Wednesday, May 20, 2015

Don't Kid Yourself! It's An Investment!

Don’t kid yourself. Your career decision is an investment. The time and money you spend getting job skills and a career are as much or more an investment than choosing a portfolio of stocks and bonds. For most Americans, the notion of education for education’s sake is a relic of a past that never really existed. The lifetime difference between a degree in early childhood education and a degree in petroleum engineering is over $3,000,000.

In the years prior to 1970, a college degree, any college degree was enough to guarantee the graduate a job that required a college degree. That sheepskin was proof enough to a prospective employer that the young person in front of his desk was reasonably intelligent and disciplined enough to survive in a cubicle or an office. That guarantee began to fall by the wayside in the recession of 1973 that was triggered by the first oil crisis.

According to Moneybox, the current unemployment rate for recent college graduates is running about 8.5%. The U-6 rate for recent graduates that includes discouraged workers and those working part time because they can’t find full time employment runs about 16.8%. It is a little more difficult to find a hard number on recent college graduates working full time in jobs that don’t require a college degree, but it is somewhere in the 40%-45% ballpark. Not only are those disappointed unhappy college grads, but their presence in the workforce denies less desirable potential employees the opportunity to take an entry level job.

There is another very bad dimension to this story, a $35,051 average debt load for the class of 2015. That isn’t too much of a problem for the petroleum engineer, but $35,000 will handicap the graduate in early childhood education for maybe 20 years of his life; if he is lucky. Some numbers? Student loans totaling $35,000 at 8% paid over 20 years will cost the unlucky student a realistic $293 a month. That totals out at $70,261.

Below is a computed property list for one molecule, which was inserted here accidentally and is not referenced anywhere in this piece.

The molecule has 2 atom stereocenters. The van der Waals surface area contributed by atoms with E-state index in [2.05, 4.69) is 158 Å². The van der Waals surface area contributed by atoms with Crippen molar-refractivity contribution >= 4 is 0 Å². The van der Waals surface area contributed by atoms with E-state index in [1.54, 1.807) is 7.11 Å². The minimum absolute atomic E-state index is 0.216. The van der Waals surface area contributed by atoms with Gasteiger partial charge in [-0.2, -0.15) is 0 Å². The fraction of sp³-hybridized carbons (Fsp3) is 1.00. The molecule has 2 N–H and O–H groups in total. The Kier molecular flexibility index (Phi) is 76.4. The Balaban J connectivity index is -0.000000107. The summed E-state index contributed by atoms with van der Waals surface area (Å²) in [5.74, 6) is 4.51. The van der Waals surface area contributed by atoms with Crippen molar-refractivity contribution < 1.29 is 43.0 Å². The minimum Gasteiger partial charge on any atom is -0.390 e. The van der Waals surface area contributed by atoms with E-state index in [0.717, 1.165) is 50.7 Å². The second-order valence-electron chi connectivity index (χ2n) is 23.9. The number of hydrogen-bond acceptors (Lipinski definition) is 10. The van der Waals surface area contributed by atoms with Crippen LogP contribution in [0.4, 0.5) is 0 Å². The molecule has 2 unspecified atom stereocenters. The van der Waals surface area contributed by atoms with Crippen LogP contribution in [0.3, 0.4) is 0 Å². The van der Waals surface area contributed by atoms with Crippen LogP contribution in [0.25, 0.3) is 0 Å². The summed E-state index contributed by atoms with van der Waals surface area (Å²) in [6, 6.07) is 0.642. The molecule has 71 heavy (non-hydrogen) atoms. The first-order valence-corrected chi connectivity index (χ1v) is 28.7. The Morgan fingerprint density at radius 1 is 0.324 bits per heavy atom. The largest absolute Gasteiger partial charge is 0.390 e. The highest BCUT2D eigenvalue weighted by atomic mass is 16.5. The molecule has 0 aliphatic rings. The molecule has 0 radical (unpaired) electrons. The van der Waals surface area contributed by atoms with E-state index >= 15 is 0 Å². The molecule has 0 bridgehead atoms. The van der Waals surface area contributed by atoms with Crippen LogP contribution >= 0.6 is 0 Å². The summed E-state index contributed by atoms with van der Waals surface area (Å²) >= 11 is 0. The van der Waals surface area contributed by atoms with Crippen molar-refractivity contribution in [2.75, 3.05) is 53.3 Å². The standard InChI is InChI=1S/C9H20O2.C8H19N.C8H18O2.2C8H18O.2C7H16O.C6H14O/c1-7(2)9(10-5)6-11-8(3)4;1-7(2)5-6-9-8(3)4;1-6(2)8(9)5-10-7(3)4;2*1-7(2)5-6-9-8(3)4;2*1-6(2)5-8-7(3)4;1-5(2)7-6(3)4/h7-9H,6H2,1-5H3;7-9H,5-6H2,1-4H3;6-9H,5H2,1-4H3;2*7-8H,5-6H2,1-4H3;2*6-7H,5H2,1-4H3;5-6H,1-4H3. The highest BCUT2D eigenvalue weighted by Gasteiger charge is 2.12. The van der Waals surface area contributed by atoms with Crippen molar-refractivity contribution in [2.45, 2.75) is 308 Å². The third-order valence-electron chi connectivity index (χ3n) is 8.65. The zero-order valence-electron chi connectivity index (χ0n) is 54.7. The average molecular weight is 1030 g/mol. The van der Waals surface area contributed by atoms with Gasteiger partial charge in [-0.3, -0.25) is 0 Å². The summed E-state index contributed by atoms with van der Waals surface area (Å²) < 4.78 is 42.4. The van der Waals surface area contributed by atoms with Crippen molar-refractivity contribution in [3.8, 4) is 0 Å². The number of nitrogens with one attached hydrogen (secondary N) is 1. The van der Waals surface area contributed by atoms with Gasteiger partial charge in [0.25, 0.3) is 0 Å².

Every decision we make has consequences, some planned, some unintended.

Probably degrees in the medical field represent the safest possible investment for the foreseeable future. As the Baby Boom declines into dotage, there will be no shortage of work for medical doctors, registered nurses, pharmacists, medical technicians, and specialized administrative assistants of all sorts.

Obtaining a degree in Science, Technology, Engineering, and Math, one of the (STEM) disciplines, tends to be a pretty solid decision, but be careful. When my father graduated in 1942 with a BS in chemistry, it was the workplace equivalent of Willy Wonka’s golden ticket. Today that degree might get you a job washing test tubes. I know a man who once upon a time found himself in this position. Since he could drive a tractor, his employer also let him cut the grass. He returned to school to earn a Master’s degree. Then he was allowed to work as a chemist. When my father retired he was in charge of a small group of chemists working in a research laboratory. Every one of my father’s employees had a Ph.D. If you want to become a chemist it will take seven years or longer, fully 1/10 of the three score and ten years given to man to labor and sorrow under the sun. Without scholarships, grants, or assistantships, $15,000 a year as a commuting student at an inexpensive state school will run you $105,000. At an expensive private school, that number will be more like $735,000.